Artist Zak Ové’s new commission for the Art Gallery of Ontario, an 18-foot-sculpture titled Moko Jumbie, has been unveiled. It welcomes visitors to Fragments of Epic Memory, an exhibition organized by the Department of Arts of Global Africa and the Diaspora that brings together painting, sculpture and video by modern and contemporary Caribbean artists and invites viewers to experience the region’s histories from Emancipation onward.
Ové’s work has a conceptual connection with Carnival, Trinidad and the African Diaspora. Moko Jumbie, the Carnival character that the work is named after, is traditionally a guardian, protector figure that due to its soaring height can anticipate and protect the village against danger. In Carnival, the figure is represented by a person on stilts donning a colorful costume and mask. The character is thought to originate in a tradition brought to the Caribbean from West Africa.
“I was very familiar with Zak’s work,” said Julie Crooks, Curator of Arts of Global Africa and the Diaspora at the Art Gallery of Ontario who curated Fragments of Epic Memory. “Zak was very much a part of the carnival histories and experiences in Trinidad where his father [legendary British filmmaker Horace Ové] was influential in Carnival, and his associates were influential mask-makers. He comes from that line of thinking about performance and film and that art-making tradition.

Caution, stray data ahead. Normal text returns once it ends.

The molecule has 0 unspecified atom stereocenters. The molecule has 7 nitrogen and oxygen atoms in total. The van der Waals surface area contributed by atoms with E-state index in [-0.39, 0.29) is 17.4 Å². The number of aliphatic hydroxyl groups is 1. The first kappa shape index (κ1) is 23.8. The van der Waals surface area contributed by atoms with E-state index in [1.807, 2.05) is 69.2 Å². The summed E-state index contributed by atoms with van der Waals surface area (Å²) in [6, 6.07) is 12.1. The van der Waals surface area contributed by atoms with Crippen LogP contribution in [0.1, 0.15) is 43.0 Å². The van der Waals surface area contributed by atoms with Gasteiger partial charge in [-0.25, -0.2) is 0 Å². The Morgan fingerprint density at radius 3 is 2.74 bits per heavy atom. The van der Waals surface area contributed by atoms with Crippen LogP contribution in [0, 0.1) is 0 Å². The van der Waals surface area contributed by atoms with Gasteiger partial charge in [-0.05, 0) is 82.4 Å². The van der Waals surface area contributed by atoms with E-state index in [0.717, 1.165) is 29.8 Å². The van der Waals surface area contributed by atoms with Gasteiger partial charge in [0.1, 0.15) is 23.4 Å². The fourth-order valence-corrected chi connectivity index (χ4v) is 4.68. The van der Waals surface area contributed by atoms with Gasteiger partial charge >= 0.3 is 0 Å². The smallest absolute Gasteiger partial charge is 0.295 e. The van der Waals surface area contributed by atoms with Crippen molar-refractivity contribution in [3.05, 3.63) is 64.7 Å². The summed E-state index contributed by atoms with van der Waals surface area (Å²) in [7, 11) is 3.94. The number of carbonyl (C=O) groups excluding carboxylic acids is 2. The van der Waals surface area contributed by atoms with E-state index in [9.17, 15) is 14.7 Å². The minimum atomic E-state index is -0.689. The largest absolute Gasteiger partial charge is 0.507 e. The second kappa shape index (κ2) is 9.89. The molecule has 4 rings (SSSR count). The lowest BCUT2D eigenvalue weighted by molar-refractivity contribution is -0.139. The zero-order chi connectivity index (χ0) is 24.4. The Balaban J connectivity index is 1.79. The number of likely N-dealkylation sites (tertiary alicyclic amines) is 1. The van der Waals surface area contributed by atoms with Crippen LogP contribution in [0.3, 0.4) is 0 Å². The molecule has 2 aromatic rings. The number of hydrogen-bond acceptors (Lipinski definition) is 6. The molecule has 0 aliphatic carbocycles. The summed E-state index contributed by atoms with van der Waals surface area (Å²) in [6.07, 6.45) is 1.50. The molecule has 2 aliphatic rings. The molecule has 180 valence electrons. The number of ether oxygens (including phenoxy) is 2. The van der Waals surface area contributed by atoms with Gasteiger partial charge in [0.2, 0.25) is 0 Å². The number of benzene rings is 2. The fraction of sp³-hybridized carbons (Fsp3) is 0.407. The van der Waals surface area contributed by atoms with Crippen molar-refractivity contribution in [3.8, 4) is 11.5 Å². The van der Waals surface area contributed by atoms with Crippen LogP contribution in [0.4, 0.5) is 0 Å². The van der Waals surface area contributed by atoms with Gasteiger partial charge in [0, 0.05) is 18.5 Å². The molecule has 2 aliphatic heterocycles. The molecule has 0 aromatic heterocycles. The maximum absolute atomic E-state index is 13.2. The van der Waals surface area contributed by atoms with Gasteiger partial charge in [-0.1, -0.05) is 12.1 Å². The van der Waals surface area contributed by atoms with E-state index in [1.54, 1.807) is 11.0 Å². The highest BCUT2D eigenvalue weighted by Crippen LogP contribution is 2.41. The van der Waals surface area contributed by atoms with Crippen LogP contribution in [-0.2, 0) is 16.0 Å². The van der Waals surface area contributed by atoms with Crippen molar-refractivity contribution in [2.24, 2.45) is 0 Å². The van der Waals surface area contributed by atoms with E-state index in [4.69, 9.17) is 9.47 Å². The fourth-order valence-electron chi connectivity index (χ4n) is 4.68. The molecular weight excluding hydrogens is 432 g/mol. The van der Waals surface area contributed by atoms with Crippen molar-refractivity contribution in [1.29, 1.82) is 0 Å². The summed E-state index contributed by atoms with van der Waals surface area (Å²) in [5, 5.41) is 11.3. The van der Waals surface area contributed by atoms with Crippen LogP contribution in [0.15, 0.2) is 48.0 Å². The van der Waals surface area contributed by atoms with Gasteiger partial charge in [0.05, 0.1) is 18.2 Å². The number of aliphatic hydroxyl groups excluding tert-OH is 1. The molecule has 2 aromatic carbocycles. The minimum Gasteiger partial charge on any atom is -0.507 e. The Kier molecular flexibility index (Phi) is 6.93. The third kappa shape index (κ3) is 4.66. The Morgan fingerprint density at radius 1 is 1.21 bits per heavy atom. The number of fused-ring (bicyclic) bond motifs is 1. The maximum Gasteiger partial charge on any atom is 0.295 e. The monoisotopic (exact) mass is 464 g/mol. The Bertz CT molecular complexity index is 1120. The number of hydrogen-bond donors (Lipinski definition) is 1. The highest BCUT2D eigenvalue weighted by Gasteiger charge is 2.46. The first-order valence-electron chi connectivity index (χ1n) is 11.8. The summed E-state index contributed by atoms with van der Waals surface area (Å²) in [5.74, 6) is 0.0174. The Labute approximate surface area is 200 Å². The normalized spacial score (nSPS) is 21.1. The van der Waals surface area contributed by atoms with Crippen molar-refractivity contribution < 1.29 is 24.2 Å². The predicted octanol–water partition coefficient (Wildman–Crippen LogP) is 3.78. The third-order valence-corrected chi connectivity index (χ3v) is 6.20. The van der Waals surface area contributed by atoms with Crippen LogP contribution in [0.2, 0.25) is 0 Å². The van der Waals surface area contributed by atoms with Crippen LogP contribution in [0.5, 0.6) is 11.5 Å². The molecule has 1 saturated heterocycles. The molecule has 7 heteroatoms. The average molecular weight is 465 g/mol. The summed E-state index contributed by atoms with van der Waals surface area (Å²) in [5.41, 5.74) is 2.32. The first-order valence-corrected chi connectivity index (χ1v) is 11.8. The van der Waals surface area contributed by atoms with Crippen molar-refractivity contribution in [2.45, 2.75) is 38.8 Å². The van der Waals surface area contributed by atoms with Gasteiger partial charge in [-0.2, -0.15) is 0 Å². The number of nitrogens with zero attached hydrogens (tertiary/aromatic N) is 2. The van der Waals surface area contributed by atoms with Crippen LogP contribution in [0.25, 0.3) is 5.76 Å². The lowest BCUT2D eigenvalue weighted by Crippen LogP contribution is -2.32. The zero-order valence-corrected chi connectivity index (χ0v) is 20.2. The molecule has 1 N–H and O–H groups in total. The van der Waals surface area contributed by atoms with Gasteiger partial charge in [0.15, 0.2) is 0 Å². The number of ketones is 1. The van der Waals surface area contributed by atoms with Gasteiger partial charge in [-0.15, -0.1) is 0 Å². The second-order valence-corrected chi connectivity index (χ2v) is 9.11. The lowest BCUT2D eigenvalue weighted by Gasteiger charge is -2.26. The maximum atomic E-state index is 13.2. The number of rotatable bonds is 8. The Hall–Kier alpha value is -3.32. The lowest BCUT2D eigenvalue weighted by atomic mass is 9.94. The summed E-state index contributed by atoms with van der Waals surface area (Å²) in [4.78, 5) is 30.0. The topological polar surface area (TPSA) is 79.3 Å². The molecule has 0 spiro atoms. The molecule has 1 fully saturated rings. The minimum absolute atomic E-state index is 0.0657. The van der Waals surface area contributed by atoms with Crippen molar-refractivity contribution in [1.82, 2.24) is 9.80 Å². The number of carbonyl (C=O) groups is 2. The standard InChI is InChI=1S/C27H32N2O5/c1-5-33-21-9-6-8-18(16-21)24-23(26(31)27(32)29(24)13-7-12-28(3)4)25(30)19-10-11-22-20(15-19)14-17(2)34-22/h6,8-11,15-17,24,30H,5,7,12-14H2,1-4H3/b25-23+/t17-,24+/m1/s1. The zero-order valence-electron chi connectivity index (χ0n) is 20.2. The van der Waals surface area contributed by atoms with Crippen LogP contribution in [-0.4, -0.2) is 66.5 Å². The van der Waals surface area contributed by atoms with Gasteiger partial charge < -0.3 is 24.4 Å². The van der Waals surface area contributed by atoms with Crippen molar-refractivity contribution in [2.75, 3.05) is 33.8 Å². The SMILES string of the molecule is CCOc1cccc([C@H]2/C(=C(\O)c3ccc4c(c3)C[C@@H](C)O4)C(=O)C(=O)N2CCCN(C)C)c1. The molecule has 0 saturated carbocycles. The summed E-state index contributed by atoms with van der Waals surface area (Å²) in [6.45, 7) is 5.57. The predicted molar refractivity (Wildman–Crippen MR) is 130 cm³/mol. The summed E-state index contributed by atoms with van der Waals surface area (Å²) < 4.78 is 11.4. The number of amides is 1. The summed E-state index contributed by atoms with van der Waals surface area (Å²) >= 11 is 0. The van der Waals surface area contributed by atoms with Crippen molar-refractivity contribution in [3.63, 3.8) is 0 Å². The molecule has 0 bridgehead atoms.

“So I knew this about Zak, and I started thinking about my show. I wanted a work that would speak to those histories, in a conceptual way, and in a beautiful way, of course.”
Also influential in Crooks’s selection was the commission by the British Museum of his Moko Jumbie sculptures in 2015.
“I’d seen the Moko Jumbie figures that were commissioned by the British Museum and thought, ‘That’s exactly what I need for this show,’” said Crooks.
Arguably the most significant acquisition of Ové’s work, this was the first work by a Caribbean artist commissioned by that museum. The black and gold winged figures created from recycled materials now flank the staircase to the Africa galleries.
“Carnival beckons us to come together,” Ové says. “It’s a chance for people to experience transformation and the art of African identity, following the migration of Africans to the West Indies, and Caribbeans to the UK. It’s important to have an awareness of who we are, especially in new places where we may be patronized as secondary citizens or immigrants.”
The sculpture is positioned in an open space on the main floor of the fifth floor where it serves as a beacon for the “Fragments of Epic Memory” show, which runs through February 22, 2022.
“Its presence, it’s beauty, how complicated a work it is,” said Crooks listing its virtues. “It’s a static sculpture, and yet it’s so dynamic.” She also noted that while it was an imposing work at 18 feet tall, viewers are also rewarded by a closer look. “All of the little touches he’s put on it are remarkable—the formal attributes of the work itself.”
The exhibition will run until February 22, 2022 and the sculpture will be moved to the Gallery Italia afterwards. Every Saturday, there are steel pan performances for the public.